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July 20, 2017

Making the Most of Your Summer

Making the Most of Your Summer

By Dennis P. Rawlinson
Miller Nash Graham & Dunn LLP
Portland, Oregon

Summer is a time for sunglasses, convertible automobiles, beaches, sunscreen, picnics, fireworks, baseball, family reunions, golf, and air conditioning. For second-year law students entering their third and final year, it is also a time for career planning, extracurricular legal reading and experiences, and narrowing one's selection of practice areas within the arena of trial practice.

Career Planning
he summer after our second year of law school for many of us is an opportunity to clerk for at least one and sometimes two law firms in an effort to obtain an employment offer before beginning or early in the third year of our law school education. Many law firms that hire second-year law students as summer associates do so with the intention of making offers to many of them at the end of the summer or in the early fall. For many of us, this is our best opportunity to select a city and a law firm and work hard for a summer at gaining our first legal employment.

Obtaining a sought-after employment offer as a result of such a summer clerkship is often more a matter of good communications with decision-makers at the law firm offering the summer clerkship than it is of skill and intelligence. Good communications, in turn, arise from:

  • responsiveness;
  • a positive attitude; and
  • creating relationships.

Responsiveness. In a world of emails, texts, and instantaneous communications, clients expect and demand responsiveness. Knowing the importance of responsiveness, the partners and lawyers at your law firm will notice whether or not you are responsive to their needs and therefore have the potential to be responsive to the firm's clients' needs.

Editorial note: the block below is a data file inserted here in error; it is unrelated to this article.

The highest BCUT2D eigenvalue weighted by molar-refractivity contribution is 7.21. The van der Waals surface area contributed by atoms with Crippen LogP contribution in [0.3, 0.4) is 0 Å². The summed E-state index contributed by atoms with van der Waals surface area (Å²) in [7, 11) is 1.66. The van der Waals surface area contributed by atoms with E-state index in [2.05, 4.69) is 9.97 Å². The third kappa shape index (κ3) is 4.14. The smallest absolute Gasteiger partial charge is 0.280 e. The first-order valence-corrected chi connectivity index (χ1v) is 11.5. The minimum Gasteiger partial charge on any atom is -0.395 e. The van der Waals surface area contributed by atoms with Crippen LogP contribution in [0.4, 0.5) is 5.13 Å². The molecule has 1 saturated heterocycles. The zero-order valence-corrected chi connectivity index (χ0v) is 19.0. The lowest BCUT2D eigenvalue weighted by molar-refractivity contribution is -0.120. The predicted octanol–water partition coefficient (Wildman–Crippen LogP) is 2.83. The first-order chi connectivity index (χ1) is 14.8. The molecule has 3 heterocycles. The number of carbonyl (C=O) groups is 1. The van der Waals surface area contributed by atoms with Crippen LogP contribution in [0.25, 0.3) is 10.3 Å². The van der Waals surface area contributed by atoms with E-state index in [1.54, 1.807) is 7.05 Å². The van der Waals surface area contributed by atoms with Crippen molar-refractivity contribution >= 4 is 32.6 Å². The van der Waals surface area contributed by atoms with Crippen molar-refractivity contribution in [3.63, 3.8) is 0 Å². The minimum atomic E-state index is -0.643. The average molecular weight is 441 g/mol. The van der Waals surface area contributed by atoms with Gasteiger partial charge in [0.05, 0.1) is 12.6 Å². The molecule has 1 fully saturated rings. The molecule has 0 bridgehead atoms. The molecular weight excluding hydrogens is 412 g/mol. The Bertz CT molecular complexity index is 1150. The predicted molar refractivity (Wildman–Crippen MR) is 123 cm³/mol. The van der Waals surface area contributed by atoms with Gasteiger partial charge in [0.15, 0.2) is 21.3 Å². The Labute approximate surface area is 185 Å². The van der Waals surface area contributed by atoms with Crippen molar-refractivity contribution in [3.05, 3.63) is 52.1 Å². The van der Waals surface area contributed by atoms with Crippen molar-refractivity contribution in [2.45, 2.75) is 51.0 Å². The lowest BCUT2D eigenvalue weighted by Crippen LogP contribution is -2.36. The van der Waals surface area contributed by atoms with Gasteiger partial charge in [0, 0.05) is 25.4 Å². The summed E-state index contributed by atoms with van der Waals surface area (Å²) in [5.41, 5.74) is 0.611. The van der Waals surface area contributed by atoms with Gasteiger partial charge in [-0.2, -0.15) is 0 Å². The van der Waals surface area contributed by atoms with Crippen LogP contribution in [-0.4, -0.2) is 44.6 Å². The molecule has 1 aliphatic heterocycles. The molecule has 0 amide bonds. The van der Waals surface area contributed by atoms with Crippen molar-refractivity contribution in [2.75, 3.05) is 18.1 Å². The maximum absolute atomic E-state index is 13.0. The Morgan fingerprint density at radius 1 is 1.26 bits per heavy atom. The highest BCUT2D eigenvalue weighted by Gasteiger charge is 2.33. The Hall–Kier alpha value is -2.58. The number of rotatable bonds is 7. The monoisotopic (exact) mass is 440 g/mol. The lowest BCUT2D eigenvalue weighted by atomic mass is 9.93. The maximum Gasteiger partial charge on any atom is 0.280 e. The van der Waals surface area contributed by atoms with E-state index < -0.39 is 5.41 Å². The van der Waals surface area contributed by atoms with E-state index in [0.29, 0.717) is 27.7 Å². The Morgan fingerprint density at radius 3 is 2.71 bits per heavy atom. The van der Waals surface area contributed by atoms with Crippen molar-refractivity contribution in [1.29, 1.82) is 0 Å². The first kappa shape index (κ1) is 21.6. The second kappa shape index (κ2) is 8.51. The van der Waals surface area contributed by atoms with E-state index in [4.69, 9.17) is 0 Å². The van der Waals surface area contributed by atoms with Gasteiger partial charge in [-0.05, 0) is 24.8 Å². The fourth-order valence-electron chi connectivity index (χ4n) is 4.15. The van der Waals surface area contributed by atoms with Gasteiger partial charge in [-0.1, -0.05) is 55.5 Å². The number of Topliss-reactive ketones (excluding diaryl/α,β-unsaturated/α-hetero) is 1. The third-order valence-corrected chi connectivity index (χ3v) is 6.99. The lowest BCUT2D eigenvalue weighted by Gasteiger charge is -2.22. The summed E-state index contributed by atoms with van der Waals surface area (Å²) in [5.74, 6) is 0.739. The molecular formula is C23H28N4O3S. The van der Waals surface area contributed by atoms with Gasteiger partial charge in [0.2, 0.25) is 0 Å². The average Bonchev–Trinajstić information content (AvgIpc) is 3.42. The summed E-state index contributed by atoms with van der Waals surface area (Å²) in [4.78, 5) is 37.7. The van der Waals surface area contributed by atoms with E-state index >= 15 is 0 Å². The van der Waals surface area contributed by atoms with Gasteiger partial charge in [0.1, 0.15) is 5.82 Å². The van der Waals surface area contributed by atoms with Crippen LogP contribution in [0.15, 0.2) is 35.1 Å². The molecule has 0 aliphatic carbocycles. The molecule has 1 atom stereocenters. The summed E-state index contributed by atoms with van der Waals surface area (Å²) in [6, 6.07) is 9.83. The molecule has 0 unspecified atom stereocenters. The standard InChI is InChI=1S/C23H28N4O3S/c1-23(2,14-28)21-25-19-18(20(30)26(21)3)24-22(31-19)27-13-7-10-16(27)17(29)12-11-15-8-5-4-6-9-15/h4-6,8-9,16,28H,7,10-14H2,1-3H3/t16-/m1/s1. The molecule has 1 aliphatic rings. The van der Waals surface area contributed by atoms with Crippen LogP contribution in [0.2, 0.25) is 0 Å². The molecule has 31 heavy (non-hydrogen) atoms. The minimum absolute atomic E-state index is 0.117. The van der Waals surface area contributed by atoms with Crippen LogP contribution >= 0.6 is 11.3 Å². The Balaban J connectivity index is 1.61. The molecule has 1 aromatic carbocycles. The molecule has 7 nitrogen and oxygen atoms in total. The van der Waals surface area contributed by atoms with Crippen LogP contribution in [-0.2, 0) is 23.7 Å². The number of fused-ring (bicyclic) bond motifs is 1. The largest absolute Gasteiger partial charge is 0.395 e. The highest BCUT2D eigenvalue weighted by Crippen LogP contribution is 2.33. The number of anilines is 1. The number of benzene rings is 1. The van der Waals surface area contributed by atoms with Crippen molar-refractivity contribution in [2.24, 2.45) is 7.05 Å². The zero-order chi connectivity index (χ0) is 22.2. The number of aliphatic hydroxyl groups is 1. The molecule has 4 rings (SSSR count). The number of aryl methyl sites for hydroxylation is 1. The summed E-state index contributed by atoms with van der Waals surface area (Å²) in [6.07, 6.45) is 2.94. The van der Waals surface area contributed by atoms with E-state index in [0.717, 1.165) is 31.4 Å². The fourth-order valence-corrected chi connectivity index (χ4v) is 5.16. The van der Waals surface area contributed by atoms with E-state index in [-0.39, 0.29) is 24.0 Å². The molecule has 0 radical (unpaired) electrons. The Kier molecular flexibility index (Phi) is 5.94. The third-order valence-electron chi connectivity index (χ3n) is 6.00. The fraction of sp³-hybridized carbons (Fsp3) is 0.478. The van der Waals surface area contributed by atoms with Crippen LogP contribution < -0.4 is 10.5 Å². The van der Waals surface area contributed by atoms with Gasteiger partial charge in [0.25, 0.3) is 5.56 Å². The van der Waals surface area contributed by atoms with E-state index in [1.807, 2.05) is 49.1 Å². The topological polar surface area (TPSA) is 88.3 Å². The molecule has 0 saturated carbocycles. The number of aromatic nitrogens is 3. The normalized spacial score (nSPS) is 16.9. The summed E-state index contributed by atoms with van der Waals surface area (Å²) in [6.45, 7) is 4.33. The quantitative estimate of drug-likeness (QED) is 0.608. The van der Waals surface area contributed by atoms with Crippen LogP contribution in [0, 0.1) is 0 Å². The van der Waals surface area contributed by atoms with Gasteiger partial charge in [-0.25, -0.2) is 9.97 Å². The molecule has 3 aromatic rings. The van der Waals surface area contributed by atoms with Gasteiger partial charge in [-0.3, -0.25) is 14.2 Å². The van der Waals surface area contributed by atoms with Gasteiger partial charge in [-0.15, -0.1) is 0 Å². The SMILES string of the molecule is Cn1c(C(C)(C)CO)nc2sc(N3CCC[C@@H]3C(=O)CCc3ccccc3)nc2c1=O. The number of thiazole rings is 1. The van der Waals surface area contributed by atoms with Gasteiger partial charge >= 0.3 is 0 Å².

Make it a point to respond to emails from partners and lawyers in your host law firm if possible within 15 minutes or at least within three hours. If it is going to be longer than 15 minutes, leave some sort of electronic or voicemail notice that you will be unavailable on particular days at particular times but will otherwise respond promptly.

When you do get back to someone, if possible, go to the person's office and talk with him or her directly to begin forming a relationship. If that is not possible, call the person on the telephone and ask for an opportunity to meet directly, unless he or she would prefer the communications by telephone, email, or text.

Demonstrate an interest in potential matters assigned to you by being responsive. On all assignments, find out how quickly a task needs to be accomplished. If an extension is needed, make sure to request the extension promptly, preferably in person.